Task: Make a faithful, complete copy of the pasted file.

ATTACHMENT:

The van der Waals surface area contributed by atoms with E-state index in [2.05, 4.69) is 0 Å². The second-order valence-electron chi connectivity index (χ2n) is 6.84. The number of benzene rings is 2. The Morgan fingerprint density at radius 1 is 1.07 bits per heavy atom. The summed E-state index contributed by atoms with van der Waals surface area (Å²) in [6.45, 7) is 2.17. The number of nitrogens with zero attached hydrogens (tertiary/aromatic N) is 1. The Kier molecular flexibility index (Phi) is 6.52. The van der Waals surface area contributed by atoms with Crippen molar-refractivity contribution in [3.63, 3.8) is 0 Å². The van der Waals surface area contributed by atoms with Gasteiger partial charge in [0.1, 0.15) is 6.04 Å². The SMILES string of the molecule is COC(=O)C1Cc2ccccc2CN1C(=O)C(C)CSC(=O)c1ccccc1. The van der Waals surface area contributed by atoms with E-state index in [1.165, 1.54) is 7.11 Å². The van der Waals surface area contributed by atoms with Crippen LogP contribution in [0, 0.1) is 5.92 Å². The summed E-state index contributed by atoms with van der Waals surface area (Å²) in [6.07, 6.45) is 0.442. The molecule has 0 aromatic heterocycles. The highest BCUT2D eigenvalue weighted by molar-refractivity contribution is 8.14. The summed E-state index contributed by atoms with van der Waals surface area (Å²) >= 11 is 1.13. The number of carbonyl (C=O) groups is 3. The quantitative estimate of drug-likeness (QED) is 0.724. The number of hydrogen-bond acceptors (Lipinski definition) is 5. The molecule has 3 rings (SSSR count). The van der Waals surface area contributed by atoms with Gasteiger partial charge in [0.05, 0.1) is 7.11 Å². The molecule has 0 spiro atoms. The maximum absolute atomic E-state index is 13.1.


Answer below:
The van der Waals surface area contributed by atoms with E-state index in [2.05, 4.69) is 0 Å². The second-order valence-electron chi connectivity index (χ2n) is 6.84. The number of benzene rings is 2. The Morgan fingerprint density at radius 1 is 1.07 bits per heavy atom. The summed E-state index contributed by atoms with van der Waals surface area (Å²) in [6.45, 7) is 2.17. The number of nitrogens with zero attached hydrogens (tertiary/aromatic N) is 1. The Kier molecular flexibility index (Phi) is 6.52. The van der Waals surface area contributed by atoms with Crippen molar-refractivity contribution in [3.63, 3.8) is 0 Å². The van der Waals surface area contributed by atoms with Gasteiger partial charge in [0.1, 0.15) is 6.04 Å². The SMILES string of the molecule is COC(=O)C1Cc2ccccc2CN1C(=O)C(C)CSC(=O)c1ccccc1. The van der Waals surface area contributed by atoms with E-state index in [1.165, 1.54) is 7.11 Å². The van der Waals surface area contributed by atoms with Crippen LogP contribution in [0, 0.1) is 5.92 Å². The summed E-state index contributed by atoms with van der Waals surface area (Å²) in [6.07, 6.45) is 0.442. The molecule has 0 aromatic heterocycles. The highest BCUT2D eigenvalue weighted by molar-refractivity contribution is 8.14. The summed E-state index contributed by atoms with van der Waals surface area (Å²) >= 11 is 1.13. The number of carbonyl (C=O) groups is 3. The quantitative estimate of drug-likeness (QED) is 0.724. The number of hydrogen-bond acceptors (Lipinski definition) is 5. The molecule has 3 rings (SSSR count). The van der Waals surface area contributed by atoms with Gasteiger partial charge in [0.05, 0.1) is 7.11 Å². The molecule has 0 spiro atoms. The maximum absolute atomic E-state index is 13.1.